Greta Garbo

Saturday, February 25, 2023

Scott Lord Silent Film: The New York Hat (D.W. Griffith, Biograph)

Directed by D.W. Griffith, the film features the first photoplay written by Anita Loos. Subsequently, Loos was to write the scenarios and screenplays to films which starred Douglas Fairbanks. The New Movie Magazine during 1930 nostalgically related that the film had also introduced Lionel Barrymore to the screen and that Loos, who had only been sixteen years old at the time of its release, had received “the large sum of $15” for writing the film. Author Iris Barry explains that it was not only Anita Loos that was behind the scenes, “At this period, ideas for films were commonly bought from outsiders and members of the company alike. Mary Pickford, Mack Sennett and others contributed many of the plots Griffith used.” This in part can be taken into consideration when apply Autuer theory to the abrupt difference between the scriptwriting methods of D.W Griffith and Thomas Ince and when reconsidering autuer theory when comparing the directorial efforts of D.W. Griffith and Ingmar Bergman in the mileau of a theatrical acting company.
In the volume D.W. Griffith, American Filmaker, Iris Barry writes that 1912 was a year that D.W. Griffith was an innovator not only in the depiction of social themes and social problems but also in film technique and the uses of the camera as well as the legnthening of the onscreen running time of the two reeler. Barry describes the filmmaking involved in “The New York Hat”, The film uses cut-backs, close-shots and sharply edited scenes with ease and mastery: close-ups made acting a matter of expresssion and minute guestures instead of the stereotyped guestures of the popular theater.”
In the short scenes of Griffith’s film, Mary Pickford is shown to the right of the screen in medium close shot, trying on a hat, her hands and elbows shown in the frame. Griffith cuts on the action of her leaving the frame to exterior shots. In a later scene, Griffith positions her to the left of the screen, and, his already having shown time having elapsed between the two scenes, then brings the action back to the right of the screen frame. As an early reversal of screen direction, or screen positioning, there is the use of screen editing in between the complimentary positions of showing her in the same interior. During the film the actress is, almost referentially, often kept in profile, facing to the right of the screen's frame. Although Griffith may have been still developing editing techniques, it has been noted that the acting style in the film can be seen as an example of a more naturalistic and less histrionic acting style than that of other contemporary films.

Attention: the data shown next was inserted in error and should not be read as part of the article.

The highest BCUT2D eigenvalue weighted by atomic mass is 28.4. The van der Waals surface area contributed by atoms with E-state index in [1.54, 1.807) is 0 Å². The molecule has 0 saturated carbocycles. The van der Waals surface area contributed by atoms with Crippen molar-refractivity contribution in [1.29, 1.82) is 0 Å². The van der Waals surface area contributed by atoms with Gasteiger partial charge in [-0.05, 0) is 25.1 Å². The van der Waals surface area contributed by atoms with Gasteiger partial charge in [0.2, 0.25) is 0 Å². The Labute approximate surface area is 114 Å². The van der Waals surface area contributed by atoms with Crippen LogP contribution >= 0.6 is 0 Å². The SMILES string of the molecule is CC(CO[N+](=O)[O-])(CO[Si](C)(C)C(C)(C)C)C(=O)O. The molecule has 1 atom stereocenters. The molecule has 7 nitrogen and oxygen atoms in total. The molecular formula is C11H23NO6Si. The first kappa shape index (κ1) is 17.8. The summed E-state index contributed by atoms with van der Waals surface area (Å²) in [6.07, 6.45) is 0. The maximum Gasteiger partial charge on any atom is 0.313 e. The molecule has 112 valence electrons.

Silent Film D.W. Griffith Biograph Film Company

Scott Lord Silent Film: Lillian and Dorothy Gish in Hearts of the World (D.W. Griffith 1918)

In "Hearts of the World" (twelve reels, 1918) D.W. Griffith during a scene in which soldiers are marching, used reversed direction cutting, which he had briefly used in "A Girl and Hard Trust (1912). Matching the screen direction when the camera cut had often preserved continuity in early silent cinema. The volume Motion Picture Directing, written in 1922 by Peter Milne, after having described D. W. Griffith's method of working without a script or continuity, then suprisingly adds that Griffith was not only interested with putting spectacle on the screen, but was attentive to the drama surrounding the characters, drama that might deepen or change the characters being developed, "He brought before the eye all the horrible realities of the battlefield, used them to dramatic prupose time and time again. And yet in the midst of all this spectacular action he never for once lost sight of the personal element of the story, this element represented on the battlefield by Robert Harron, who played the part of the young soldier."

After filming “Hearts of the World”, D.W. Griffith featured actress Lillian Gish in another drama set during World War I, “The Great Love” (1918). The film is lost with no copies surviving. Photographed by G.W. Bitzer, it was produced by Famous Players Lasky. There are also thought to be no surviving copies of the film "The Greatest Thing in Life", also directed during 1918 by Griffith, photographed by G.W. Bitzer and also starring Lillian Gish.

Lillian and Dorothy Gish D. W. Griffith D. W. Griffith

Scott Lord Scandinavian Silent Film: The Gardner (Tradgardsmastanen, Vic...

Banned in Sweden during 1912, "The Gardner", written by Mauritz Stiller and directed by Victor Sjostrom was thought to be lost untill a surviving copy was found sixty eight years later in the Library of Congress. The film stars Victor Sjostrom with Lilly Bech, Muaritz Stiller, Gosta Ekman and John Ekman. It was the directorial debut of Victor Sjostrom, unscreened during his lifetime. Actress Karin Alexandersson who appears in the film that year also appeared in the film "Froken Julie", directed by Anna Hofman Uddgren. Was the film Scandinavian sensationalism made in response to Asta Neilsen starring in the film "The Abyss"? The film did successfully premiere in Denmark and Norway, during 1912 and 1913 respectively.
Also that year Victor Sjostrom directed the film "A Ruined Life" (Ett hemligt giftermal) co-scipted with Charles Magnusson and starring Hilda Bjorgstrom, Einar Froberg, Anna Norrie, and Greta Almroth in the first film in which she was to appear.

Actor John Eckman, who appeared on screen in a score of films between 1912 and 1950 before his appearing with Victor Sjostrom in the Ingmar Bergman film "Till Joy" (Till gladje,1950), directed only one film, it also being the first film in which he was to appear. Before having appeared during 1912 in the film "Tradgardsmasteren", under the direction of Victor Sjostrom and during 1912 in the film "De Svarta Maskerna" under the direction of Mauritz Stiller, Ekman directed the film "The Shepherd Girl" (Saterjantan,1912), starring actress Greta Almroth, Carlo Weith and Stina Berg in her first onscreen appearance, the film having had been photographed by Hugo Edlund for Svenska Biographteatern.